|Most Important Rule - No Laughing at Fellow Authors|
Yesterday was our second meeting and we gained another writer bringing us to 15 eager young minds.
I told them I named them Writers-in-Training, WITs for short, and they looked less than thrilled by my enthusiastic announcement.
When I slipped and called them authors, many of them responded with surprise and excitement.
"We're authors!" rippled around the library.
They sounded like I gave them the best Christmas present. You know the one; the one you were hoping to get, but didn't dare ask for, because it was a long shot. It was too expensive or too hard to find, or didn't actually exist. I remember asking for a magic book that would let me travel to other worlds when I was about 8 or 9. Apparently Santa was all out that Christmas.
And once you give that perfect gift, you can hardly take it back. Unless you are a Grinch. (Which would suck, with that minuscule heart and all.) But I digress.
I, not a Grinch, quickly trashed my grand plan of a cute acronym because they were right. They know who they are better than I.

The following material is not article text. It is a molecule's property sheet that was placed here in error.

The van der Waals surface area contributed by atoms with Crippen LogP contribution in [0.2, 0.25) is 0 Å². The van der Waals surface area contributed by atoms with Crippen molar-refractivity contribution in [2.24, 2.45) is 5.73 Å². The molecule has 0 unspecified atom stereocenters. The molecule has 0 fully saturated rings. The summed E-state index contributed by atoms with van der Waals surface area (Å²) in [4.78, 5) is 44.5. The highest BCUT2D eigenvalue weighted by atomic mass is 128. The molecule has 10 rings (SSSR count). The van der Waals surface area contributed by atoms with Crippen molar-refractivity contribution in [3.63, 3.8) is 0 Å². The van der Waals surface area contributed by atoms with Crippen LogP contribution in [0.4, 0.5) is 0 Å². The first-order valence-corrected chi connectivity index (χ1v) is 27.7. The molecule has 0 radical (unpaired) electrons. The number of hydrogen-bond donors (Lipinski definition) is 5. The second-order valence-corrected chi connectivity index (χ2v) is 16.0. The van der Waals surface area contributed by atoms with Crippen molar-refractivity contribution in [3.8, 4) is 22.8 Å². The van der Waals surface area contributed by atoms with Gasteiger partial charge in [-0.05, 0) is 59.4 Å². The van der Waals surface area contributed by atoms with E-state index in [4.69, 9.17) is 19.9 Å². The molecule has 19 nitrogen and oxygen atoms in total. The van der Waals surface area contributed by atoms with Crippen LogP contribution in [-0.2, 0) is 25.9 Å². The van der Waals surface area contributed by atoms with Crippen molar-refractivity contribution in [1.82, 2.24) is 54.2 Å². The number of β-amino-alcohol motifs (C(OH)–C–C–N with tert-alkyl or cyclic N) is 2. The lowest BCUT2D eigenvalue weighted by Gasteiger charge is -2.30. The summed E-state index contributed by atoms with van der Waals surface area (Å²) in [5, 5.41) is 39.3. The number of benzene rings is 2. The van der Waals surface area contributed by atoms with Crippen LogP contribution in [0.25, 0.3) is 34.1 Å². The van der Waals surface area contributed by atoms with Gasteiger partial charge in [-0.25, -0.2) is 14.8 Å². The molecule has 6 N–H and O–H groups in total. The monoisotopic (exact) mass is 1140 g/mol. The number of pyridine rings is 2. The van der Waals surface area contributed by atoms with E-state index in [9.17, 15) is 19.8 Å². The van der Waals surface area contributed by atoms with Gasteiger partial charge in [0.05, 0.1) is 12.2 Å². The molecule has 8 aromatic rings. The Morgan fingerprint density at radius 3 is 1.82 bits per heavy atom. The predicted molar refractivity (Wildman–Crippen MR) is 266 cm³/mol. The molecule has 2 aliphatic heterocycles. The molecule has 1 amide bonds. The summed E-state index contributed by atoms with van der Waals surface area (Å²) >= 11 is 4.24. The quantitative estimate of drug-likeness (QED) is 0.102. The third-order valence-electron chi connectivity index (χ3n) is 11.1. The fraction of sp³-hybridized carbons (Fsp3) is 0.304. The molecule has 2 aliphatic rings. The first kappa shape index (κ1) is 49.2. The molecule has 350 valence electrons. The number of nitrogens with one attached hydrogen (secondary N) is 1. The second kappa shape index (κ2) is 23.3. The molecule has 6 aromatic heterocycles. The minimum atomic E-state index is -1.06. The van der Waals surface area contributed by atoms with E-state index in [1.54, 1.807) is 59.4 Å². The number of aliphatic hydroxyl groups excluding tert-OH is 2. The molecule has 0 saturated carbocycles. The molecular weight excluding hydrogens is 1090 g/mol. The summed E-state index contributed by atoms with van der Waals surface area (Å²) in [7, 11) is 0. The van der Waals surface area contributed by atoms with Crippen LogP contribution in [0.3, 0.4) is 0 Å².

They ARE authors.
And they impressed me. Already, without prompting, most came to me with story ideas in hand. Many had begun to write and were through their first chapter.
Together we explored the school and became sensory detectives. What did we see, hear, smell, touch and even taste as we prowled the building?
|Nigel Watts' 8 Point Story Arc - Next Week's Lesson|
We assembled back in the library and shared our observations, highlighting what I like to call 2nd Level Observations.
What is a 2nd Level Observation?
It is when a writer goes beyond the obvious of what they see, hear, taste, touch or smell and hooks it to another thought, feeling, or memory.
For instance, one young author said when she saw the previous years' class photos hanging in the hall, memories came to her. Memories of teachers and friends, and days gone by. This is 2nd Level Observation and I was thoroughly impressed. Did I mention she is 10 years old. 10, peeps. This is what an author in the making looks like.
I can hardly wait for next week. Already I see we have different skill levels, different story interests, and as important; different levels of writer-self-confidence a.k.a - WSF. (Yes, I made that up. I do love a tidy acronym.)
That is where I am going to pay particular attention, for beyond the writing skill set, successful authors need to "know" they can write.
That can be a hurdle, which we will overcome together.
|Great Resource for Young Authors|
(And their instructors.)